This last data point suggests that even among youth the picture is complex and uneven. A recent Pew Center report showed that seventy three percent of 12- to 17-year olds use social networking sites, up from fifty-five percent in 2005. Yet surprisingly, only eight percent of online teens use Twitter. The reason, experts think, is that teens want to socialize online with friends, not broadcast messages to the wider world. Blogging is down among teens; they are apparently finding it too cumbersome to pen longer-form online postings.

We’re not by any means suggesting that PR firms and their clients should retreat from social media. Sites like Facebook and Twitter comprise both a powerful platform for engagement and a key part of the zeitgeist; they’re not going anywhere. Yet it’s important not to lose sight of the phenomenon’s complexity. Agencies should champion well-rounded outreach plans for clients that communicate with an audience with diverse opinions and habits regarding social media. Go for the right mix; don’t just allow yourselves to become dazzled by the new and shiny. At a recent industry event co-hosted by the Council, one client reminded us that the “Rolodex” is critical; and getting placement in the Wall Street Journal is still the sure way to the client’s CEO’s heart.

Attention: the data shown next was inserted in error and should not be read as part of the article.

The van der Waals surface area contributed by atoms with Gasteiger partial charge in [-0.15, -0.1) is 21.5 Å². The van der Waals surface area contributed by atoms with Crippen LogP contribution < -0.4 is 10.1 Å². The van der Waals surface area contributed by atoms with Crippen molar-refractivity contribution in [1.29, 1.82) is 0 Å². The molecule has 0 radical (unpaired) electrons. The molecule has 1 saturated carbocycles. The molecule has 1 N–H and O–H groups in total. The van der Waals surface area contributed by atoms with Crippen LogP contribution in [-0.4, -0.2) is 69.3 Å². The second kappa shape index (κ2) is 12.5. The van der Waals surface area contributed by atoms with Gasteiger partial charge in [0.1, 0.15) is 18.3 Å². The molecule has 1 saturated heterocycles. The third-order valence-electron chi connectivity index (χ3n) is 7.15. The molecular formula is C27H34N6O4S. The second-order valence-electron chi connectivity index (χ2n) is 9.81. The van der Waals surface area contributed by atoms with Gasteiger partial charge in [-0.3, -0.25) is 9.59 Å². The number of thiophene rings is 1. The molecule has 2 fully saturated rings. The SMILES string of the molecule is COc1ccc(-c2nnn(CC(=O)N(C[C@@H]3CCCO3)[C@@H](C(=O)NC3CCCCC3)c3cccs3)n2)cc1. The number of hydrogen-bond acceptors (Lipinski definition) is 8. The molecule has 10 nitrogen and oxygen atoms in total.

To remain relevant, marketers need to remain sensitive to the needs of online social network audiences, members of which have less and less bandwidth for learning and handling multiple websites and the communications devices that support them. Marketers should also appreciate the unique usage patterns and desires of sub-segments of consumers when creating social media campaigns. PR provides leadership in helping marketers both understand consumers’ changing needs and deliver on them.

13 Responses to “I Hate… Facebook?”

  1. David Shank, said on March 31, 2010 at 1:42 pm